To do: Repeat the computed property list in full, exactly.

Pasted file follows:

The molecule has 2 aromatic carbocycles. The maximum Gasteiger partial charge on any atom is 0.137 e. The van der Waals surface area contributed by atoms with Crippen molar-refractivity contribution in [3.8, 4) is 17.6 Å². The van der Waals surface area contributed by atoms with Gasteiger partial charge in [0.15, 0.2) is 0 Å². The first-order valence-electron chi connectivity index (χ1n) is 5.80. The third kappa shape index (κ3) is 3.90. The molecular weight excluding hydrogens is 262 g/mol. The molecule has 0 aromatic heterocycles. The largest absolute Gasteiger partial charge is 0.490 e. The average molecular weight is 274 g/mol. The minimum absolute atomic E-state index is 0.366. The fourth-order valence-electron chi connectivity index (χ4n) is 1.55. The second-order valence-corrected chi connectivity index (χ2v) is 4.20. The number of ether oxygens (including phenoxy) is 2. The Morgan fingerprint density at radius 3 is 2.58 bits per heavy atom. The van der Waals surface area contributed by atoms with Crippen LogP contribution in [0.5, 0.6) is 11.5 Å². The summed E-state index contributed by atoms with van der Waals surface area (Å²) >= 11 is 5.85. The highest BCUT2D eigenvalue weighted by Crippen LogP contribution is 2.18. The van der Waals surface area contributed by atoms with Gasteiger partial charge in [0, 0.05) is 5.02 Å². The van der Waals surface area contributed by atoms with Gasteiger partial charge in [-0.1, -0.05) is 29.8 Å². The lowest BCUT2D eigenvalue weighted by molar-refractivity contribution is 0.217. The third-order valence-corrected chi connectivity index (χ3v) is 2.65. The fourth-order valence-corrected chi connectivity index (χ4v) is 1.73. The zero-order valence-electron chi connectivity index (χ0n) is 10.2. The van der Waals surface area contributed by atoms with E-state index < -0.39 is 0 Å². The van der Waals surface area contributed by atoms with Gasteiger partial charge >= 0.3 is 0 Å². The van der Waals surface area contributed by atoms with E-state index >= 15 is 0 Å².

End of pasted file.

The molecule has 2 aromatic carbocycles. The maximum Gasteiger partial charge on any atom is 0.137 e. The van der Waals surface area contributed by atoms with Crippen molar-refractivity contribution in [3.8, 4) is 17.6 Å². The van der Waals surface area contributed by atoms with Gasteiger partial charge in [0.15, 0.2) is 0 Å². The first-order valence-electron chi connectivity index (χ1n) is 5.80. The third kappa shape index (κ3) is 3.90. The molecular weight excluding hydrogens is 262 g/mol. The molecule has 0 aromatic heterocycles. The largest absolute Gasteiger partial charge is 0.490 e. The average molecular weight is 274 g/mol. The minimum absolute atomic E-state index is 0.366. The fourth-order valence-electron chi connectivity index (χ4n) is 1.55. The second-order valence-corrected chi connectivity index (χ2v) is 4.20. The number of ether oxygens (including phenoxy) is 2. The Morgan fingerprint density at radius 3 is 2.58 bits per heavy atom. The van der Waals surface area contributed by atoms with Crippen LogP contribution in [0.5, 0.6) is 11.5 Å². The summed E-state index contributed by atoms with van der Waals surface area (Å²) >= 11 is 5.85. The highest BCUT2D eigenvalue weighted by Crippen LogP contribution is 2.18. The van der Waals surface area contributed by atoms with Gasteiger partial charge in [0, 0.05) is 5.02 Å². The van der Waals surface area contributed by atoms with Gasteiger partial charge in [-0.1, -0.05) is 29.8 Å². The lowest BCUT2D eigenvalue weighted by molar-refractivity contribution is 0.217. The third-order valence-corrected chi connectivity index (χ3v) is 2.65. The fourth-order valence-corrected chi connectivity index (χ4v) is 1.73. The zero-order valence-electron chi connectivity index (χ0n) is 10.2. The van der Waals surface area contributed by atoms with E-state index < -0.39 is 0 Å². The van der Waals surface area contributed by atoms with Gasteiger partial charge >= 0.3 is 0 Å². The van der Waals surface area contributed by atoms with E-state index >= 15 is 0 Å².